Inspired by the Spirit of Paris in the 1950s, ‘Jazz’ to Open at Demisch Danant in September

 

 

 

William Hawkins, State Capitol, Albany #2, 1986. enamel on masonite; 48.5 H x 56.5 in; 123.2 H x 143.5 cm; Courtesy of Demisch Danant & Ricco/Maresca

Demisch Danant will open its doors to the exhibition, Jazz, organized in collaboration with Ricco/Maresca. Inspired by the melodies and spirit of the 1950s in Paris, this exhibition highlights unexpected syncopation and rhythms shared by French design of the Fifties and paintings of architecture and cityscapes by African American artist William L. Hawkins.

William Hawkins, Old Town Square #3, 1987. Enamel on masonite; 48 H x 56.5 in; 121.9 H x 143.5 cm; Courtesy of Demisch Danant & Ricco/Maresca

While the works on view derive from very different places of origin and eras of creation, and reside within the discrete categories of fine art and design, they are provocatively connected by the influence of postwar musical innovation and improvisation.

Freed from its former Napoleonic mindset and the traumas of World War II, Paris in the 1950s saw young French designers, including Pierre Guariche, Joseph-André Motte, Étienne Fermigier, among others, revivifying modernism and promoting a forward-looking lifestyle with furniture and architectural designs for a new postwar era. At the time, African American musicians were blazing a triumphant return to Paris, picking up where their 1920s predecessors had left off. For these musicians, the city was a haven from the social and economic constraints of America. Paris was full of basement clubs with avid audiences for visiting jazz bands whose inventiveness awakened a spirit of exploration among the next generation Parisian designers and artists.

In Columbus, Ohio, the African American artist William Hawkins (1895–1990) integrated a jazz sensibility into his creative process. Hawkins was functionally illiterate and completely self-taught; unaware of the rules of academic art practice, he was not constrained by them. Hawkins’ modus operandi was as improvisational, instinctual, and fluid as the jazz music he listened to. The artist utilized the elements found in discarded ephemera—newspapers magazines, and flyers that he collected every day on the streets of Columbus—as inspiration and material for his paintings, which recreate architectural icons as well as historic events and larger-than-life animals.

Étienne Fermigier, Desk, 1957. Teak, Aluminum structure, glass top; 29.13 H x 84.8 x 39.37 in; 74 H x 190 x 100 cm. Edition Meubles et Fonction. Photography by Thierry Depagne. Courtesy of Demisch Danant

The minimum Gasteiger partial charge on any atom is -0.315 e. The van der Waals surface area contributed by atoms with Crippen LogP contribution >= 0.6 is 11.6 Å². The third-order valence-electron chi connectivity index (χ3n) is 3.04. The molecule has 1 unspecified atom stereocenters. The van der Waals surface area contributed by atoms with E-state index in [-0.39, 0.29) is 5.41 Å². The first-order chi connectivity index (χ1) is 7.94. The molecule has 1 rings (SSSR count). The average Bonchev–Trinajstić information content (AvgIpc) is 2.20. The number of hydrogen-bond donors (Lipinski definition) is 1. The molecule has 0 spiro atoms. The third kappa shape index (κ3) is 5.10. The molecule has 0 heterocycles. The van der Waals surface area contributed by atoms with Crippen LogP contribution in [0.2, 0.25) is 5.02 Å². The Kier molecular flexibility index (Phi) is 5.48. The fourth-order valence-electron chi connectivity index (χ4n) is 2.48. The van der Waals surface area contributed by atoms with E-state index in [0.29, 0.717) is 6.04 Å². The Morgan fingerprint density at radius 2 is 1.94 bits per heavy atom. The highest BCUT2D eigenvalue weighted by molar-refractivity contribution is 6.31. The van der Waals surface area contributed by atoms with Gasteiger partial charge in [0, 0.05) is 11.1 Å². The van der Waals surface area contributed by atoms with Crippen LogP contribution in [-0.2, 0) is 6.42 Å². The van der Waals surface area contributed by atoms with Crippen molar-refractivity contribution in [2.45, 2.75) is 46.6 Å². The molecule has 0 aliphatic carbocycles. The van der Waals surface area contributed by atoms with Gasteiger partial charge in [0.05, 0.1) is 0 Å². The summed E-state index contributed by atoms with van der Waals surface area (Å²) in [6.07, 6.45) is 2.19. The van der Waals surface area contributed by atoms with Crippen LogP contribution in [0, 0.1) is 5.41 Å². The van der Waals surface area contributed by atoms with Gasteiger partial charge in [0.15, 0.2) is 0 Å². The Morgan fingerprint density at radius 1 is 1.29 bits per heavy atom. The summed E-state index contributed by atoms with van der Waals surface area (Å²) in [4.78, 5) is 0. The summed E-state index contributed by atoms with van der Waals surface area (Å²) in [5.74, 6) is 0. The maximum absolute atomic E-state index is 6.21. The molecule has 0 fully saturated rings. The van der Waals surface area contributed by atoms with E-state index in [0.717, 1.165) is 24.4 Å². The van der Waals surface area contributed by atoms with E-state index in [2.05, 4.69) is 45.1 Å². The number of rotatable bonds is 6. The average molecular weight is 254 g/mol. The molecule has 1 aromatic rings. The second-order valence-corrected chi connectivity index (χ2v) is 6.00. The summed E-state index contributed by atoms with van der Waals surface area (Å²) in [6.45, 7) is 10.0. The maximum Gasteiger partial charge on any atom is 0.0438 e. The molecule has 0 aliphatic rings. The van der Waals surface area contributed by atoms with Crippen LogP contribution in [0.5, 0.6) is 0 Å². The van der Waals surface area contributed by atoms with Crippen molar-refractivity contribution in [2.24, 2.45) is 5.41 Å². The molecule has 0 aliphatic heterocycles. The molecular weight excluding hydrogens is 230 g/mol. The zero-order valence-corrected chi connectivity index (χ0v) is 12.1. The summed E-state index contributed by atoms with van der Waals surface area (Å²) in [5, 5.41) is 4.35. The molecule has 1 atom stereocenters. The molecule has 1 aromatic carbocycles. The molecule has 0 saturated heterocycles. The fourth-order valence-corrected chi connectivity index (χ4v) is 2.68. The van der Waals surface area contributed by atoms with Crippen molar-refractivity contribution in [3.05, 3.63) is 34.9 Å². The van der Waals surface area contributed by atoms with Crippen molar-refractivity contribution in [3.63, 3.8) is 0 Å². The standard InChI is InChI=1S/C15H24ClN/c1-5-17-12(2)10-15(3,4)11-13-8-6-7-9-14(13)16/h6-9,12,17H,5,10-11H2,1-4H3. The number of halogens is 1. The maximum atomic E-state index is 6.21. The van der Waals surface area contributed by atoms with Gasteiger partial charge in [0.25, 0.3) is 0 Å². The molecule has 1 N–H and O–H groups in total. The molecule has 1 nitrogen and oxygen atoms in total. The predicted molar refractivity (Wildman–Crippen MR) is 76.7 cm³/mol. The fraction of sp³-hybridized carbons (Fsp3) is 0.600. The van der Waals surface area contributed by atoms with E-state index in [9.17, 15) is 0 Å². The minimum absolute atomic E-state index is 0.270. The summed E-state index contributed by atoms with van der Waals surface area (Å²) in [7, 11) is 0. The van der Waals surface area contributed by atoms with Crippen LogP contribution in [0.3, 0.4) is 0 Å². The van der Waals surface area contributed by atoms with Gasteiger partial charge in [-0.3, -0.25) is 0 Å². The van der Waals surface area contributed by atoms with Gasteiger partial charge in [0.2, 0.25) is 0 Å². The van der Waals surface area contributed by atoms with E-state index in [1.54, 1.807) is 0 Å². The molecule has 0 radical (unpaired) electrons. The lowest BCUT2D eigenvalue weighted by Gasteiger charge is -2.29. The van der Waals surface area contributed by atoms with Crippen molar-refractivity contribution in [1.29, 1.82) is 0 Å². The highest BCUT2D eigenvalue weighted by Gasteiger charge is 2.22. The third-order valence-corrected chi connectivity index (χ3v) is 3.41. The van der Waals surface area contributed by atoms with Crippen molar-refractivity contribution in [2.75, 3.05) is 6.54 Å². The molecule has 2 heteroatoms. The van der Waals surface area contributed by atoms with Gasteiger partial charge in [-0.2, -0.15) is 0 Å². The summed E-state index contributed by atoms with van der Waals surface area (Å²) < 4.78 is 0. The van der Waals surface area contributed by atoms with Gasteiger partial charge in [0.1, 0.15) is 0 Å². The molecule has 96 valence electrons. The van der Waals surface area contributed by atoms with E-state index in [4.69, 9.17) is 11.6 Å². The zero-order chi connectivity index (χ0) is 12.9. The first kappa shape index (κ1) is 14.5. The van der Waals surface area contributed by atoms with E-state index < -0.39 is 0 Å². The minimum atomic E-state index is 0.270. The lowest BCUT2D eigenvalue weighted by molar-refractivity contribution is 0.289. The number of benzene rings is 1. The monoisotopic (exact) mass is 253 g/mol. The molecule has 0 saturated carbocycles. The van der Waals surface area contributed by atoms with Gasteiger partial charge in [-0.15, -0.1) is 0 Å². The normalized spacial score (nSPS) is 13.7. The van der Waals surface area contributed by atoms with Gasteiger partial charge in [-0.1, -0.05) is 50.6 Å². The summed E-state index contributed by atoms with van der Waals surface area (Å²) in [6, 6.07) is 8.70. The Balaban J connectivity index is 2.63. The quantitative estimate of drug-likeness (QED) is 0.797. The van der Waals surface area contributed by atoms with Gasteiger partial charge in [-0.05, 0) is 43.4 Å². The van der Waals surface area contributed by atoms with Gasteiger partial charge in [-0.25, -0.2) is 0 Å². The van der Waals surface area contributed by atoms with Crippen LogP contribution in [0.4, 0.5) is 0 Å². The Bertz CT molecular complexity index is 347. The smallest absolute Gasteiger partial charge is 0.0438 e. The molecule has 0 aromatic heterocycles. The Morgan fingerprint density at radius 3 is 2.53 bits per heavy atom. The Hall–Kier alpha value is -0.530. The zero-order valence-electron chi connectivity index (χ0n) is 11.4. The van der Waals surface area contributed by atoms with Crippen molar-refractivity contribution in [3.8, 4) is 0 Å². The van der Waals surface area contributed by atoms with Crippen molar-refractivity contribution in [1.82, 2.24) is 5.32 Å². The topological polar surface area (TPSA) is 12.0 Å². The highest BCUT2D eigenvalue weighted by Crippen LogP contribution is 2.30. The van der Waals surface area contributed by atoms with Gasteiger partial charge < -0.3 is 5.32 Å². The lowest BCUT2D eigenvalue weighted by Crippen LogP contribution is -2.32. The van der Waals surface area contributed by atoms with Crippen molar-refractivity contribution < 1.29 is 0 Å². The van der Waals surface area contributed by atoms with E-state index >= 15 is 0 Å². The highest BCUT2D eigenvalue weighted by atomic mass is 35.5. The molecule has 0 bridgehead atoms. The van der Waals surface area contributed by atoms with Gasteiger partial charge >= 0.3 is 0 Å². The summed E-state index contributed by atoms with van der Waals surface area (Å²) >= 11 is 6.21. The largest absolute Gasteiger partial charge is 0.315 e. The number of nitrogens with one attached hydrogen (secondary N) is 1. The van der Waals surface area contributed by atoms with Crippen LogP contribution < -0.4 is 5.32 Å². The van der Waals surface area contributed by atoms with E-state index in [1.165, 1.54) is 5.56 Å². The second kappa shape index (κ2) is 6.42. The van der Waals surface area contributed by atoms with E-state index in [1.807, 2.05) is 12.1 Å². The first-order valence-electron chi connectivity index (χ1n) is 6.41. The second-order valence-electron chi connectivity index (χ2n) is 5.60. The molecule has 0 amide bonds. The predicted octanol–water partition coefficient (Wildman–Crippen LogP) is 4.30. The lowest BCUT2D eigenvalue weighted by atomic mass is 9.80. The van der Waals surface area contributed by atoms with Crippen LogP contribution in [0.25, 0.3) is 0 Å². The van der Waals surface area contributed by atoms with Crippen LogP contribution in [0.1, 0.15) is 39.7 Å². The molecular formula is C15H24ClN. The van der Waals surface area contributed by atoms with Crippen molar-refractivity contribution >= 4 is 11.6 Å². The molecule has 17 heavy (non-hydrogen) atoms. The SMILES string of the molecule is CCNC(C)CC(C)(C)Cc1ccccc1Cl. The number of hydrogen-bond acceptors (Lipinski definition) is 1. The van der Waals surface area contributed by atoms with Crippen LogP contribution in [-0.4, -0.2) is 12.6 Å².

In both Hawkins’ paintings and the objects created by French designers of the 1950s, visitors to the exhibition at Demisch Danant will recognize the resourcefulness and freshness that are hallmarks of the jazz music loved by their makers.

Pieces by such designers as Joseph-André Motte and Pierre Guariche evolved from the young designers’ desire to produce affordable and efficient design in a changing world. Guariche became known for an approach to furniture, lighting, and architecture principally motivated by its emphasis on new forms, volumes, and materials. His designs reflect a commitment to simplicity—to locating the essence of a thing— and to the idea of series that can be industrially produced to meet modern demand. Guariche’s rare Wall Cabinet (1952), for example, is composed of functional, modular color elements.

An exacting but romantic minimalist, Étienne Fermigier was a furniture designer, interior designer, and gallerist of great influence in the postwar creative milieu of Paris. Curious about every aspect of industrial aesthetics, he conceived of not only furniture and lighting, but also hardware, desk accessories, a television and several radios, and a single-seater automobile before his untimely death at the age of 41. On view in the exhibition, Fermigier’s Desk (1957) represents the ultimate in furniture fabrication: its construction, details, material, and proportions have the authority of breakthrough architecture.

Geneviève Dangles and Christian Defrance, Desk, 1958. Nickel plated steel, elm, Formica. 29.53 H x 68.11 x 33.46 in; 75 H x 173 x 85 cm. Unique work; Photography by Thierry Depagne. Courtesy of Demisch Danant

Embracing new technologies and elevating common materials such as rattan and glass, Motte became one of the most influential designers in France with such iconic works as the 771 Chair (1958). With a back and seat formed as a single element, this design achieved a surprising sleekness that has established the piece as an icon of 1950s design. Motte’s focus upon otherwise overlooked materials made cost effective production possible. As he once said, “material is in charge, then imagination.”

William Hawkins took a similarly inventive approach to everyday materials, repurposing plywood and cardboard and discarded paint to make his work. He occasionally attached wood, gravel, newspaper photos, or found objects to his paintings, giving them an astonishing sense of life and atmosphere. Hawkins’ paintings of architecture, including such works as State Capitol, Albany #2 (1986) and Old Town Square #3(1987), are characterized by repeating geometries that resonate with the design objects on view and, again, call to mind the dynamic repetitions and variations of jazz music.

Jazz will be on view at Demisch Danant from 10AM to 6PM Monday through Friday, and 12PM to 5PM on Saturdays, from September 10 through October 19, 2019. Opening Reception, September 10th from 6-8pm. Demisch Danant is located at 30 West 12th Street, NYC.

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